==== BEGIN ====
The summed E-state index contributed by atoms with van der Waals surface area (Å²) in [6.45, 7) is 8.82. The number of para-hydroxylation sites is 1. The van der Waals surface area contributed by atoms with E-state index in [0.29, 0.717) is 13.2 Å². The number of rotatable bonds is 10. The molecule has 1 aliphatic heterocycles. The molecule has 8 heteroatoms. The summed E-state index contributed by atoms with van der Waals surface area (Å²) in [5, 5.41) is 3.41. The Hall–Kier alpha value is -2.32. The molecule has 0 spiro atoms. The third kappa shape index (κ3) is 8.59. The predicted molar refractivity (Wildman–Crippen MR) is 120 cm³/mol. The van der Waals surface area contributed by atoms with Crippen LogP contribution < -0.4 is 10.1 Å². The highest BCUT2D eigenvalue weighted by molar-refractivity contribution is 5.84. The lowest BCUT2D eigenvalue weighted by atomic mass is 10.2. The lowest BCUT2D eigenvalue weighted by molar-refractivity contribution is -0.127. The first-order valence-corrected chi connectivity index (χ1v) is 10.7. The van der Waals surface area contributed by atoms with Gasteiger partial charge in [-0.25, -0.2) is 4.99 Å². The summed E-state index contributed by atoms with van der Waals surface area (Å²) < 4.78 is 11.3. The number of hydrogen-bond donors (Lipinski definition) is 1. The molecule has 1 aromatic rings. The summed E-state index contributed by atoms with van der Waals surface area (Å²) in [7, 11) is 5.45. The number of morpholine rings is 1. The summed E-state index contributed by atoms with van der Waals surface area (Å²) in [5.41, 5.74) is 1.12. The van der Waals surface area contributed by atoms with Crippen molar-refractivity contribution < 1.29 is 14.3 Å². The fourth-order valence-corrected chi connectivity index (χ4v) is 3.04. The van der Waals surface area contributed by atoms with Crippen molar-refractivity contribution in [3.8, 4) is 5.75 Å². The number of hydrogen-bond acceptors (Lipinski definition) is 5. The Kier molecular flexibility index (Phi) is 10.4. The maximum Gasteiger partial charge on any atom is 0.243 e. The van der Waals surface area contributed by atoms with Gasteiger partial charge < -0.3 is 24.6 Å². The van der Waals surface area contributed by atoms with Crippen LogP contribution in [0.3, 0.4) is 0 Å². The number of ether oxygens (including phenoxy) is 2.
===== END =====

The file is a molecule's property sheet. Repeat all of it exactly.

The summed E-state index contributed by atoms with van der Waals surface area (Å²) in [6.45, 7) is 8.82. The number of para-hydroxylation sites is 1. The van der Waals surface area contributed by atoms with E-state index in [0.29, 0.717) is 13.2 Å². The number of rotatable bonds is 10. The molecule has 1 aliphatic heterocycles. The molecule has 8 heteroatoms. The summed E-state index contributed by atoms with van der Waals surface area (Å²) in [5, 5.41) is 3.41. The Hall–Kier alpha value is -2.32. The molecule has 0 spiro atoms. The third kappa shape index (κ3) is 8.59. The predicted molar refractivity (Wildman–Crippen MR) is 120 cm³/mol. The van der Waals surface area contributed by atoms with Crippen LogP contribution < -0.4 is 10.1 Å². The highest BCUT2D eigenvalue weighted by molar-refractivity contribution is 5.84. The lowest BCUT2D eigenvalue weighted by atomic mass is 10.2. The lowest BCUT2D eigenvalue weighted by molar-refractivity contribution is -0.127. The first-order valence-corrected chi connectivity index (χ1v) is 10.7. The van der Waals surface area contributed by atoms with Gasteiger partial charge in [-0.25, -0.2) is 4.99 Å². The summed E-state index contributed by atoms with van der Waals surface area (Å²) < 4.78 is 11.3. The number of hydrogen-bond donors (Lipinski definition) is 1. The molecule has 1 aromatic rings. The summed E-state index contributed by atoms with van der Waals surface area (Å²) in [7, 11) is 5.45. The number of morpholine rings is 1. The summed E-state index contributed by atoms with van der Waals surface area (Å²) in [5.41, 5.74) is 1.12. The van der Waals surface area contributed by atoms with Crippen molar-refractivity contribution < 1.29 is 14.3 Å². The fourth-order valence-corrected chi connectivity index (χ4v) is 3.04. The van der Waals surface area contributed by atoms with Crippen molar-refractivity contribution in [3.8, 4) is 5.75 Å². The number of hydrogen-bond acceptors (Lipinski definition) is 5. The Kier molecular flexibility index (Phi) is 10.4. The maximum Gasteiger partial charge on any atom is 0.243 e. The van der Waals surface area contributed by atoms with Gasteiger partial charge < -0.3 is 24.6 Å². The van der Waals surface area contributed by atoms with Crippen LogP contribution in [0.3, 0.4) is 0 Å². The number of ether oxygens (including phenoxy) is 2.